Whether There is God
Fifth Sunday of the Year. Fr Euan Marley reflects on how our belief in God is not merely a belief in ‘a God’, and thus how belief in God involves everything we do.
In the Summa Theologia, the second question on the existence of God is headed, ‘An Deus sit.’ Here we have to be careful about how we translate this. It does not mean, ‘whether there is a God’. It should be translated as, ‘whether there is God’. To say ‘a God’, with or without capital letters is to have gone wrong from the start. It is not just that God cannot be seen as one of a possible range of beings, which the indefinite article implies. To ask the question, ‘Is there God’ is to ask about reality as a whole. God is part of the proper description of all reality. To say that God exists is to make a statement about all that there is. Everything depends for its existence on that which does not depend for its existence on anything, in any way. ‘There is God’ is a statement that says that all reality has an explanation, that all reality is a choice, made by the one who cannot be subject the choices of others but who has allowed us to choose for ourselves.
The statement ‘God does not exist’ is not a statement about all reality. It is merely the preliminary statement for some other statement about reality, though I am not sure what that statement would be. Many modern atheists compare belief in God to belief in Gods, but in point of fact if the statement ‘There is God’ is true, then it is impossible for there to be Gods. There cannot be Gods which just happen to exist. Everything including immensely powerful beings, which God might have caused to exist, without being part of a process of previous causes, would still depend on God for their existence.
The people of Israel were the people of the God who is. They learned that their God was not ‘a god’. They learned that to turn away from God was to turn to other Gods, the God who are not. They were the light of the world, and the salt of the earth. It is Israel first whom Our Lord addresses in the Sermon on the Mount, and from them, all Christians in the new Israel, in the revelation of God which goes beyond human reason. Light and salt may seem quite different things, but they have this in common. Light is invisible in itself but becomes visible by the things it illumines, and salt does not so much have flavour, but rather brings out the flavour of other things. So light has to be the light of something, salt has to be the salt of something. So Our Lord speaks of the light of the World, the salt of the Earth, that is to say, all the reality in which we live.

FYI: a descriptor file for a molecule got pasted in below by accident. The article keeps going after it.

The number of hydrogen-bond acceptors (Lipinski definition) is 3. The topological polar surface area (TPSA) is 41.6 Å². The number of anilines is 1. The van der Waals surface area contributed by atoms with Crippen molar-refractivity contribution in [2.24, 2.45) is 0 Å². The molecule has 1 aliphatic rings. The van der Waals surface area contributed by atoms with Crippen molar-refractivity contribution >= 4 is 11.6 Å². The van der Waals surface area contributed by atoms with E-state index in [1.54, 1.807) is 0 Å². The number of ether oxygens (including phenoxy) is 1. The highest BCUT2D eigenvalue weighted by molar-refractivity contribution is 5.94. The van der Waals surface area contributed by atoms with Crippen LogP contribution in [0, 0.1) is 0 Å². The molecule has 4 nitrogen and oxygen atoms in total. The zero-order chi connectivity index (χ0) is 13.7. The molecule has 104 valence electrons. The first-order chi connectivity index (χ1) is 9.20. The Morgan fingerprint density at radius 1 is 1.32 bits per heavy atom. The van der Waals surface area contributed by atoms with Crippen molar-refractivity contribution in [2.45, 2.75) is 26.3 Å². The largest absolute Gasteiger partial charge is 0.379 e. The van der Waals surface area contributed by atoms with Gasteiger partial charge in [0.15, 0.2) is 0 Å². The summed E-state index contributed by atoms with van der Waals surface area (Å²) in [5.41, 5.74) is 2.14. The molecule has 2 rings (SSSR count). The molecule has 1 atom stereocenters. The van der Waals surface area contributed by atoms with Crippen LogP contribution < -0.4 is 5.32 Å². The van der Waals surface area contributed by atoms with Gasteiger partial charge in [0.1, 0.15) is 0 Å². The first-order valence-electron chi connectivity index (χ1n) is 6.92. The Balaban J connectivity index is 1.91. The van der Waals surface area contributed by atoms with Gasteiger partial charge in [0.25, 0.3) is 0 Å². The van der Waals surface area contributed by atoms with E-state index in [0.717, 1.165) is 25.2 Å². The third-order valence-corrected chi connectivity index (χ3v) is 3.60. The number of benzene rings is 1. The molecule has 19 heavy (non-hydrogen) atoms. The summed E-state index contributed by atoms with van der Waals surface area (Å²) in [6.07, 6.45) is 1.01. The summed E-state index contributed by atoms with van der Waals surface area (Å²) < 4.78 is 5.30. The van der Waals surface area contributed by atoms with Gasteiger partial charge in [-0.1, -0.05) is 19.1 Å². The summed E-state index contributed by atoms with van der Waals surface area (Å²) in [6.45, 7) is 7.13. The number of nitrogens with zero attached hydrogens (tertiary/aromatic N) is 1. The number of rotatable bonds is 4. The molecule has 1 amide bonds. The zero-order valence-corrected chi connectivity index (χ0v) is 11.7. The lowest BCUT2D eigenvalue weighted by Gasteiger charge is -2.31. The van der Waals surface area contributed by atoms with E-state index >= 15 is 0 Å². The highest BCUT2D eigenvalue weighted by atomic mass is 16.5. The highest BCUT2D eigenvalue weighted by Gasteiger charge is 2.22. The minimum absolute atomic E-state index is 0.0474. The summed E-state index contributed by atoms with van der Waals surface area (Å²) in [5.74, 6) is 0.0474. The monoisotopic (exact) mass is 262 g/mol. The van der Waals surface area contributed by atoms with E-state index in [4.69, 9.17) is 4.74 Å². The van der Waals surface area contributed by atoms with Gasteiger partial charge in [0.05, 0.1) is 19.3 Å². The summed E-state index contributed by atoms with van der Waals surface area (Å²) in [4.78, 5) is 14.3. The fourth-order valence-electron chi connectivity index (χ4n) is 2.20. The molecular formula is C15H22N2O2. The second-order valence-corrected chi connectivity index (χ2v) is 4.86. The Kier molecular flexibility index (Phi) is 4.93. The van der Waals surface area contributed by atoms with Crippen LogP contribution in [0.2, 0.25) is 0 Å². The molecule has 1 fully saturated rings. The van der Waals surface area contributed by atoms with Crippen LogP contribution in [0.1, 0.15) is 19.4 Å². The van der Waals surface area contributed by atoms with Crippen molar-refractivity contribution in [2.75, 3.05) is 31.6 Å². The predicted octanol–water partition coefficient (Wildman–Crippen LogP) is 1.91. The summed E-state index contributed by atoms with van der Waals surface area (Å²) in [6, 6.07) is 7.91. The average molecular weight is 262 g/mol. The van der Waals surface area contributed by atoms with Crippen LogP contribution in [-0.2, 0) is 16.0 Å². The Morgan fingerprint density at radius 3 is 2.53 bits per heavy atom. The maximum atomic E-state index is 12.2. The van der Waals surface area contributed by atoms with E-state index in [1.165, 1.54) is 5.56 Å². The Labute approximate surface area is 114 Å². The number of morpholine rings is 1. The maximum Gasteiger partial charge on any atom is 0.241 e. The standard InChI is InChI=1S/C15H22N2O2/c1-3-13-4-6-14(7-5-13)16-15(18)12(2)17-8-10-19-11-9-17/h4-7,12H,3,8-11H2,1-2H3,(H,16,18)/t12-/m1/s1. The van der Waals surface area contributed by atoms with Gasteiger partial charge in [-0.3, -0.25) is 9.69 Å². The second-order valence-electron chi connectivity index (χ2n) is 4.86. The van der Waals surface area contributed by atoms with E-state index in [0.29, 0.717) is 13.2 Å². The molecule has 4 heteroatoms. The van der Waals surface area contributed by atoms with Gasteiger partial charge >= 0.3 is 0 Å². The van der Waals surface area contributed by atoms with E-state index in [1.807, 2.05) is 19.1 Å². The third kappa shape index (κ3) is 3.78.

Salt is used as a metaphor for wit, and St Paul in Colossians 4:5-6 says that we should ‘Walk in wisdom toward outsiders, making the best use of the time. Let your speech always be gracious, seasoned with salt, so that you may know how you ought to answer each person.’ Yet Our Lord is seeking something more than cleverness or eloquence from us. We are to let our good works be known. In fact, he doesn’t say good works but beautiful works. The works that Christians sometimes manage to carry out by God’s grace have a strange sort of beauty about them. That which is truly beautiful is often only perceived in its beauty after much thought and study. The beautiful works of which Christ speaks are the works of the Beatitudes which precedes this passage and govern the whole of the Sermon on the Mount of which today’s Gospel is part. These works find their ultimate perfection in that most paradoxical of beautiful works, the death of Christ on the cross. If we are to be light and salt for the world, we must be part of that beauty. This beauty seems like ugliness, just as the happiness of the beatitudes seems like a contradiction of what we mean by happiness. Yet this beauty is the truth of the beauty of creation, a truth which unfolds day by day, until He comes.